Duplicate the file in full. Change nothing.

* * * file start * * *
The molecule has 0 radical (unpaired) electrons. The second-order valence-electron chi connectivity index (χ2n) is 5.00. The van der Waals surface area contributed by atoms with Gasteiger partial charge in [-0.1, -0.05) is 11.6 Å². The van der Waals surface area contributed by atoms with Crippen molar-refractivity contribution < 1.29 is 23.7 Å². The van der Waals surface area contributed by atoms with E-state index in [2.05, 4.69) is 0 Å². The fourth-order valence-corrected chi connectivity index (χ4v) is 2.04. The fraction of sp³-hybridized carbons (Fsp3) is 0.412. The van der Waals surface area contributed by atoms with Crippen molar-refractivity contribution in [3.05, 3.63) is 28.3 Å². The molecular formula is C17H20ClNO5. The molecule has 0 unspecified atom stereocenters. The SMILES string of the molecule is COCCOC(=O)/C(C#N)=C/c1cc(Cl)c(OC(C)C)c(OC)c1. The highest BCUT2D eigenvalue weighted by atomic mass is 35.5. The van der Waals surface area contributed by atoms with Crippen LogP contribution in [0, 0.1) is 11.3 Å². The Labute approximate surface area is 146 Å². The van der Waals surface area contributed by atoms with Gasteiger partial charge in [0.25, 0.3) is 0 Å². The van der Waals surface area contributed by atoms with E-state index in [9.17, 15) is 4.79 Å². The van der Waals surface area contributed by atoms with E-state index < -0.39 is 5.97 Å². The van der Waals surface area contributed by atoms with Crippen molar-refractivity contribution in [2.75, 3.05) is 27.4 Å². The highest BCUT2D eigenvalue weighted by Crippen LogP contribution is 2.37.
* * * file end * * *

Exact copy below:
The molecule has 0 radical (unpaired) electrons. The second-order valence-electron chi connectivity index (χ2n) is 5.00. The van der Waals surface area contributed by atoms with Gasteiger partial charge in [-0.1, -0.05) is 11.6 Å². The van der Waals surface area contributed by atoms with Crippen molar-refractivity contribution < 1.29 is 23.7 Å². The van der Waals surface area contributed by atoms with E-state index in [2.05, 4.69) is 0 Å². The fourth-order valence-corrected chi connectivity index (χ4v) is 2.04. The fraction of sp³-hybridized carbons (Fsp3) is 0.412. The van der Waals surface area contributed by atoms with Crippen molar-refractivity contribution in [3.05, 3.63) is 28.3 Å². The molecular formula is C17H20ClNO5. The molecule has 0 unspecified atom stereocenters. The SMILES string of the molecule is COCCOC(=O)/C(C#N)=C/c1cc(Cl)c(OC(C)C)c(OC)c1. The highest BCUT2D eigenvalue weighted by atomic mass is 35.5. The van der Waals surface area contributed by atoms with Crippen LogP contribution in [0, 0.1) is 11.3 Å². The Labute approximate surface area is 146 Å². The van der Waals surface area contributed by atoms with Gasteiger partial charge in [0.25, 0.3) is 0 Å². The van der Waals surface area contributed by atoms with E-state index in [9.17, 15) is 4.79 Å². The van der Waals surface area contributed by atoms with E-state index < -0.39 is 5.97 Å². The van der Waals surface area contributed by atoms with Crippen molar-refractivity contribution in [2.75, 3.05) is 27.4 Å². The highest BCUT2D eigenvalue weighted by Crippen LogP contribution is 2.37.